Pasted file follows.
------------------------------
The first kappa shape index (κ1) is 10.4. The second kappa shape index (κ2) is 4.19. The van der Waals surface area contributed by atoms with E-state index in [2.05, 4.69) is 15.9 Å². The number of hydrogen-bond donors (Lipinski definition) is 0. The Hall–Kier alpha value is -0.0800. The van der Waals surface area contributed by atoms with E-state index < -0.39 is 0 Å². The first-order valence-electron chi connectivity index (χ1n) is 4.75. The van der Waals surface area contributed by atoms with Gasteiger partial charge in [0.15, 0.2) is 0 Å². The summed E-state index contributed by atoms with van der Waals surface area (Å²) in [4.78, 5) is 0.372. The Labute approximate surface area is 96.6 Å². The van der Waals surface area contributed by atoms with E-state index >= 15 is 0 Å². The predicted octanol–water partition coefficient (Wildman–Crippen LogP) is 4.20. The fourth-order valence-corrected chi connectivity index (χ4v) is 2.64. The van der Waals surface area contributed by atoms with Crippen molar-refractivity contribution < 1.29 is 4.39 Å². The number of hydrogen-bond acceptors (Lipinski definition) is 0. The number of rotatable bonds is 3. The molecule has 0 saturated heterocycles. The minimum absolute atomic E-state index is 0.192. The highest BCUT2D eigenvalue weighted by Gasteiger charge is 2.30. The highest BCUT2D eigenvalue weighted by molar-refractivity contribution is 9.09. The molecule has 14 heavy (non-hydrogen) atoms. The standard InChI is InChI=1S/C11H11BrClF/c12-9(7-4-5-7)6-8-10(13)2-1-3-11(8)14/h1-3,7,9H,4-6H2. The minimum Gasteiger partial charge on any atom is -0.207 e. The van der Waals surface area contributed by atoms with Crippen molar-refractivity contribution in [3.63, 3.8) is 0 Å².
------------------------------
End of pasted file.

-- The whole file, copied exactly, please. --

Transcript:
The first kappa shape index (κ1) is 10.4. The second kappa shape index (κ2) is 4.19. The van der Waals surface area contributed by atoms with E-state index in [2.05, 4.69) is 15.9 Å². The number of hydrogen-bond donors (Lipinski definition) is 0. The Hall–Kier alpha value is -0.0800. The van der Waals surface area contributed by atoms with E-state index < -0.39 is 0 Å². The first-order valence-electron chi connectivity index (χ1n) is 4.75. The van der Waals surface area contributed by atoms with Gasteiger partial charge in [0.15, 0.2) is 0 Å². The summed E-state index contributed by atoms with van der Waals surface area (Å²) in [4.78, 5) is 0.372. The Labute approximate surface area is 96.6 Å². The van der Waals surface area contributed by atoms with E-state index >= 15 is 0 Å². The predicted octanol–water partition coefficient (Wildman–Crippen LogP) is 4.20. The fourth-order valence-corrected chi connectivity index (χ4v) is 2.64. The van der Waals surface area contributed by atoms with Crippen molar-refractivity contribution < 1.29 is 4.39 Å². The number of hydrogen-bond acceptors (Lipinski definition) is 0. The number of rotatable bonds is 3. The molecule has 0 saturated heterocycles. The minimum absolute atomic E-state index is 0.192. The highest BCUT2D eigenvalue weighted by Gasteiger charge is 2.30. The highest BCUT2D eigenvalue weighted by molar-refractivity contribution is 9.09. The molecule has 14 heavy (non-hydrogen) atoms. The standard InChI is InChI=1S/C11H11BrClF/c12-9(7-4-5-7)6-8-10(13)2-1-3-11(8)14/h1-3,7,9H,4-6H2. The minimum Gasteiger partial charge on any atom is -0.207 e. The van der Waals surface area contributed by atoms with Crippen molar-refractivity contribution in [3.63, 3.8) is 0 Å².